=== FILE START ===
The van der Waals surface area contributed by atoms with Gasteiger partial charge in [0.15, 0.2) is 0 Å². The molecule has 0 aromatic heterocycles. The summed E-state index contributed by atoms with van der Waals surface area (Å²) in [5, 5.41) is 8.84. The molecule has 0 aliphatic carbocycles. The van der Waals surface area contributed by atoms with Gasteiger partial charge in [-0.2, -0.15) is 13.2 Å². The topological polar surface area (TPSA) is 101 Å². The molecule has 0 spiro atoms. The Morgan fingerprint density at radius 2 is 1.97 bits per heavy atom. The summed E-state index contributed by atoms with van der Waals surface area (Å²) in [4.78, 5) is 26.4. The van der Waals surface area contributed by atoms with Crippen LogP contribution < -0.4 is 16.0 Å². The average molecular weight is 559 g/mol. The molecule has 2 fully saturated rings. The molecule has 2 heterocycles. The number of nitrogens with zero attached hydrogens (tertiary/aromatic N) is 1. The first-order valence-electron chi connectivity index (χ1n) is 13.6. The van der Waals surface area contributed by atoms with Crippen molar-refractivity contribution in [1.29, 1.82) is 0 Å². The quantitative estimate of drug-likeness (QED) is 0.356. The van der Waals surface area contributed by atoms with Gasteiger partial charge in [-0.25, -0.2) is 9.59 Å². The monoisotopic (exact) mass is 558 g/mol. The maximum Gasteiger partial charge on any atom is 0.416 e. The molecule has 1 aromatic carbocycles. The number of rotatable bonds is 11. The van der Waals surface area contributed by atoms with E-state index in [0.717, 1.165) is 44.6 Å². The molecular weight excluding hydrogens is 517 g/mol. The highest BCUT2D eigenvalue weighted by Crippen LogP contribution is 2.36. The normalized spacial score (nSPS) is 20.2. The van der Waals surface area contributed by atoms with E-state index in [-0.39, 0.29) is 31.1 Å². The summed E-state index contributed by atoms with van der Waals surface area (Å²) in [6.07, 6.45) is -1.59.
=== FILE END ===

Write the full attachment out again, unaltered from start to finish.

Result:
The van der Waals surface area contributed by atoms with Gasteiger partial charge in [0.15, 0.2) is 0 Å². The molecule has 0 aromatic heterocycles. The summed E-state index contributed by atoms with van der Waals surface area (Å²) in [5, 5.41) is 8.84. The molecule has 0 aliphatic carbocycles. The van der Waals surface area contributed by atoms with Gasteiger partial charge in [-0.2, -0.15) is 13.2 Å². The topological polar surface area (TPSA) is 101 Å². The molecule has 0 spiro atoms. The Morgan fingerprint density at radius 2 is 1.97 bits per heavy atom. The summed E-state index contributed by atoms with van der Waals surface area (Å²) in [4.78, 5) is 26.4. The van der Waals surface area contributed by atoms with Crippen LogP contribution < -0.4 is 16.0 Å². The average molecular weight is 559 g/mol. The molecule has 2 fully saturated rings. The molecule has 2 heterocycles. The number of nitrogens with zero attached hydrogens (tertiary/aromatic N) is 1. The first-order valence-electron chi connectivity index (χ1n) is 13.6. The van der Waals surface area contributed by atoms with Crippen molar-refractivity contribution in [1.29, 1.82) is 0 Å². The quantitative estimate of drug-likeness (QED) is 0.356. The van der Waals surface area contributed by atoms with Gasteiger partial charge in [-0.25, -0.2) is 9.59 Å². The monoisotopic (exact) mass is 558 g/mol. The maximum Gasteiger partial charge on any atom is 0.416 e. The molecule has 1 aromatic carbocycles. The number of rotatable bonds is 11. The van der Waals surface area contributed by atoms with E-state index in [0.717, 1.165) is 44.6 Å². The molecular weight excluding hydrogens is 517 g/mol. The highest BCUT2D eigenvalue weighted by Crippen LogP contribution is 2.36. The normalized spacial score (nSPS) is 20.2. The van der Waals surface area contributed by atoms with E-state index in [-0.39, 0.29) is 31.1 Å². The summed E-state index contributed by atoms with van der Waals surface area (Å²) in [6.07, 6.45) is -1.59.